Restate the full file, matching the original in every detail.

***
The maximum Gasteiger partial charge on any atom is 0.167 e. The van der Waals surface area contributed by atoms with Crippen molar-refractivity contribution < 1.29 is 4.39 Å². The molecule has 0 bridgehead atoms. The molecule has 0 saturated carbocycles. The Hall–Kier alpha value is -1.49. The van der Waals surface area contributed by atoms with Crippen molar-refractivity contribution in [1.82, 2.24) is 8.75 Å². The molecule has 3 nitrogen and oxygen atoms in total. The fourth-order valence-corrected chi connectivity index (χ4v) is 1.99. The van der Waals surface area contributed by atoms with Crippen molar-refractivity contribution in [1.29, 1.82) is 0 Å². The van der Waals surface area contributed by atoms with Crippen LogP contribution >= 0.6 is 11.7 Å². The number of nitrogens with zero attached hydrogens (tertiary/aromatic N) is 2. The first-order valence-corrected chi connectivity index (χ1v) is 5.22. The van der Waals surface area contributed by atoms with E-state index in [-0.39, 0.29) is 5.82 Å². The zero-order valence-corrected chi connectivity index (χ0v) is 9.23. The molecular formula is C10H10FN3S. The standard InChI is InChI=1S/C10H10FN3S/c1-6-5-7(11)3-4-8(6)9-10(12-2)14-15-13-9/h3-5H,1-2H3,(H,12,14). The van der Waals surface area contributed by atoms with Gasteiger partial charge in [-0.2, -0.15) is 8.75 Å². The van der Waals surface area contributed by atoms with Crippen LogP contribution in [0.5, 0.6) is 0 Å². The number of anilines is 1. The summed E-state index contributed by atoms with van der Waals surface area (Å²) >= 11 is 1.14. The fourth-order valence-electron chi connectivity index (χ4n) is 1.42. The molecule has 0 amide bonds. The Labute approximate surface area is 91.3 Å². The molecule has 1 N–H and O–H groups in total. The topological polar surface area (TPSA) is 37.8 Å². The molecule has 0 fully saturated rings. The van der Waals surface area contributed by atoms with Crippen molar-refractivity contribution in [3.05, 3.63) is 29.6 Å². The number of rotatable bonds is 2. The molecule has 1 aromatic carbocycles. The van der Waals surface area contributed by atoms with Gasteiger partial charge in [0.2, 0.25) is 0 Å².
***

The maximum Gasteiger partial charge on any atom is 0.167 e. The van der Waals surface area contributed by atoms with Crippen molar-refractivity contribution < 1.29 is 4.39 Å². The molecule has 0 bridgehead atoms. The molecule has 0 saturated carbocycles. The Hall–Kier alpha value is -1.49. The van der Waals surface area contributed by atoms with Crippen molar-refractivity contribution in [1.82, 2.24) is 8.75 Å². The molecule has 3 nitrogen and oxygen atoms in total. The fourth-order valence-corrected chi connectivity index (χ4v) is 1.99. The van der Waals surface area contributed by atoms with Crippen molar-refractivity contribution in [1.29, 1.82) is 0 Å². The van der Waals surface area contributed by atoms with Crippen LogP contribution >= 0.6 is 11.7 Å². The number of nitrogens with zero attached hydrogens (tertiary/aromatic N) is 2. The first-order valence-corrected chi connectivity index (χ1v) is 5.22. The van der Waals surface area contributed by atoms with E-state index in [-0.39, 0.29) is 5.82 Å². The zero-order valence-corrected chi connectivity index (χ0v) is 9.23. The molecular formula is C10H10FN3S. The standard InChI is InChI=1S/C10H10FN3S/c1-6-5-7(11)3-4-8(6)9-10(12-2)14-15-13-9/h3-5H,1-2H3,(H,12,14). The van der Waals surface area contributed by atoms with Gasteiger partial charge in [-0.2, -0.15) is 8.75 Å². The van der Waals surface area contributed by atoms with Crippen LogP contribution in [0.5, 0.6) is 0 Å². The number of anilines is 1. The summed E-state index contributed by atoms with van der Waals surface area (Å²) >= 11 is 1.14. The fourth-order valence-electron chi connectivity index (χ4n) is 1.42. The molecule has 0 amide bonds. The Labute approximate surface area is 91.3 Å². The molecule has 1 N–H and O–H groups in total. The topological polar surface area (TPSA) is 37.8 Å². The molecule has 0 fully saturated rings. The van der Waals surface area contributed by atoms with Crippen molar-refractivity contribution in [3.05, 3.63) is 29.6 Å². The number of rotatable bonds is 2. The molecule has 1 aromatic carbocycles. The van der Waals surface area contributed by atoms with Gasteiger partial charge in [0.2, 0.25) is 0 Å².